French anti-racism working group opposes anonymous CVs
A government-sponsored working group has opposed imposing anonymous CVs to avoid racism in job recruitment in France. Anti-racist groups claim that the idea was vetoed by bosses' organisations.
A 2006 law actually introduced anonymous CVs for job applications to companies with more than 50 employees but the decree enforcing the requirement was never issued and the measure has been left in abeyance.
The Socialist government set up a working group of unions, anti-racist campaigns and employers to discuss how to fight racial discrimination in the workplace and it is to give its conclusions to the government on Tuesday.
The majority of the group's members called for dropping of compulsory anonymous CVs, according to the AFP news agency, which has seen a copy of the report.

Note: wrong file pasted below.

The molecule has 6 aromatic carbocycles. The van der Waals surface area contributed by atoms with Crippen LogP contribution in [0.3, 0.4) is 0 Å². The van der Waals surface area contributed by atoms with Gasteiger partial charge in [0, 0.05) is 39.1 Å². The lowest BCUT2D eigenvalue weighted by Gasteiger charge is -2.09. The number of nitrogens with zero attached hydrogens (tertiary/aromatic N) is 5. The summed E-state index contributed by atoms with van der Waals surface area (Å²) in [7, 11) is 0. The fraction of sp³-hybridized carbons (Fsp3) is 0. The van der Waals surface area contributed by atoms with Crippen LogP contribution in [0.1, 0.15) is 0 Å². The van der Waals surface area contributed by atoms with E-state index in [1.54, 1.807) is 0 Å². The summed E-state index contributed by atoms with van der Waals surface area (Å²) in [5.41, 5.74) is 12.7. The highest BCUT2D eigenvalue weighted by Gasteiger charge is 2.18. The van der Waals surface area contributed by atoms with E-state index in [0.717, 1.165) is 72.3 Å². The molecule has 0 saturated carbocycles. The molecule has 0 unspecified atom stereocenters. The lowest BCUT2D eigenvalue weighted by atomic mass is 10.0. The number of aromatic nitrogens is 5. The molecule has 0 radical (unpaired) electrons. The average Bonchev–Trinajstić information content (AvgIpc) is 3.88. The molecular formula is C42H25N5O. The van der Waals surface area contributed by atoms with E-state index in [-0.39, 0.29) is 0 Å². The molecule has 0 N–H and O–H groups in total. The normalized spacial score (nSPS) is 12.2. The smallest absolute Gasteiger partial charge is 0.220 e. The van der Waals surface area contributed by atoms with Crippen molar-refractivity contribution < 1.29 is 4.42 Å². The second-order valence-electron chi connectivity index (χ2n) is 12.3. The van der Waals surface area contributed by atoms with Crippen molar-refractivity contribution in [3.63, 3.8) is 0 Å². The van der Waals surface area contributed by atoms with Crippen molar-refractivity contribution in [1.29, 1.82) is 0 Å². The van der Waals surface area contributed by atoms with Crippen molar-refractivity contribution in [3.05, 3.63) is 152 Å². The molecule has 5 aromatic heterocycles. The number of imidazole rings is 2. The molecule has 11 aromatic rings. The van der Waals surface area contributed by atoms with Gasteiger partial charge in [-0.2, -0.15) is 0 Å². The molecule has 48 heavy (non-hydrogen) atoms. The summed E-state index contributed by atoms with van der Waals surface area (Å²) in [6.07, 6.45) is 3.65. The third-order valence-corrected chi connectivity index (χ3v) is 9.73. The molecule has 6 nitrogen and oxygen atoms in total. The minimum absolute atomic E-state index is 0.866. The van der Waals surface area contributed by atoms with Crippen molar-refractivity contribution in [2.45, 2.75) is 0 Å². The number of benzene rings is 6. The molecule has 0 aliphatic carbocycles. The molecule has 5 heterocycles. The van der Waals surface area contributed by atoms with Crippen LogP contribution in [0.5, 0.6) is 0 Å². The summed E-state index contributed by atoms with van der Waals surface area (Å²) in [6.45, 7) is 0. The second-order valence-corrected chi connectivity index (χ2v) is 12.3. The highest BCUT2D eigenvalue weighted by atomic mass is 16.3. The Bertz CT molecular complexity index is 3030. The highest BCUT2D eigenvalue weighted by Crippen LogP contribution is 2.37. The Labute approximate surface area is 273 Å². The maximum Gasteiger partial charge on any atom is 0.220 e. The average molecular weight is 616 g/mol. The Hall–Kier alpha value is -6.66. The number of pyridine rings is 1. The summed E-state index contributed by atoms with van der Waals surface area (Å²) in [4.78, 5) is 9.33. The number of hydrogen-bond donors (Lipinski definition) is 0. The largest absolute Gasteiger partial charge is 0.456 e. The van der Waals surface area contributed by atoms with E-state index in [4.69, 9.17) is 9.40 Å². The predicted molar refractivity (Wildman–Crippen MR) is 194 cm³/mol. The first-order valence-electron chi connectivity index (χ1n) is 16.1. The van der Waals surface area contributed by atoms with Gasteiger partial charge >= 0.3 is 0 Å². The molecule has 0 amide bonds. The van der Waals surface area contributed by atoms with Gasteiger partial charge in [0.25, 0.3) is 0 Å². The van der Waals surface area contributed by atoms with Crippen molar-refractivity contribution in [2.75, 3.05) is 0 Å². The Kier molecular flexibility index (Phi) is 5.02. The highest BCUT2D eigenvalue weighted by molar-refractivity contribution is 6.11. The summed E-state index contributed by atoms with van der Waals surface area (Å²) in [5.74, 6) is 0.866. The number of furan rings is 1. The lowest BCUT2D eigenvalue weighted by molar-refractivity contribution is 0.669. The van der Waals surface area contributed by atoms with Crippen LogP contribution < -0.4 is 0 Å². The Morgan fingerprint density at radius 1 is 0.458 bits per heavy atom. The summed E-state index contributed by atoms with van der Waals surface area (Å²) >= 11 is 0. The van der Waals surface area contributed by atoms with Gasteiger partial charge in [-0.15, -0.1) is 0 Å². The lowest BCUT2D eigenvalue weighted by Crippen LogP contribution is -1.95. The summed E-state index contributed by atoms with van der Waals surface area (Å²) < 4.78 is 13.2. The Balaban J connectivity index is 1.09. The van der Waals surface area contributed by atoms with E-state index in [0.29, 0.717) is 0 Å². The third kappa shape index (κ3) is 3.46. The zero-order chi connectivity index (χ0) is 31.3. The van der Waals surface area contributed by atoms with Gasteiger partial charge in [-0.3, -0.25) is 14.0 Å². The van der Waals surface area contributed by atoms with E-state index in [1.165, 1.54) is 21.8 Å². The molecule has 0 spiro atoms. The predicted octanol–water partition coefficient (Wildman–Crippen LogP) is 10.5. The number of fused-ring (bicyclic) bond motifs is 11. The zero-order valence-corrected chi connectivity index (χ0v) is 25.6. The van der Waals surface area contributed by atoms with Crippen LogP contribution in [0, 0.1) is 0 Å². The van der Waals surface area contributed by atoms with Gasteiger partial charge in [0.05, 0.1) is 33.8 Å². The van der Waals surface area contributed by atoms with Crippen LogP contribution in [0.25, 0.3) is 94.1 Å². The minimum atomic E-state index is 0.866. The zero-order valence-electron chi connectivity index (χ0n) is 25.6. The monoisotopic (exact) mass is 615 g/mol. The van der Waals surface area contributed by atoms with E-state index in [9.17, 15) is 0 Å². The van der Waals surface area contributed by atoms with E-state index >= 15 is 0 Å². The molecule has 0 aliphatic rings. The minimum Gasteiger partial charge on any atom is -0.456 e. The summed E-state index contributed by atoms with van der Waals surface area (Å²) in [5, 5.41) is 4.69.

They argued that it would add to costs, could lead to unintended results and would infringe companies freedom of choice.
But the report acknowledges that this was the most contentious question discussed and anti-racist group, La Maison des Potes, told AFP that it was only employers' organisations that opposed it.
The working group did propose a new appeals procedure, although some employers' representatives opposed that, too.
The head of the bosses' union Medef, Pierre Gattaz, on Monday claimed it would open a "Pandora's box".
"Problems must be solved inside companies and not with an enormous pneumatic drill that will once again terrorise and bully entrepreneurs," he said.
Other proposals include:
- An ombudsman to handle allegations of discrimination in companies of more than 300 employees;
- A national campaign against racist stereotypes;
- Compulsory racial awareness training;
- Improvements in examining cases;
- Companies' records in combating discrimination to be taken into account in awarding public-sector contracts.
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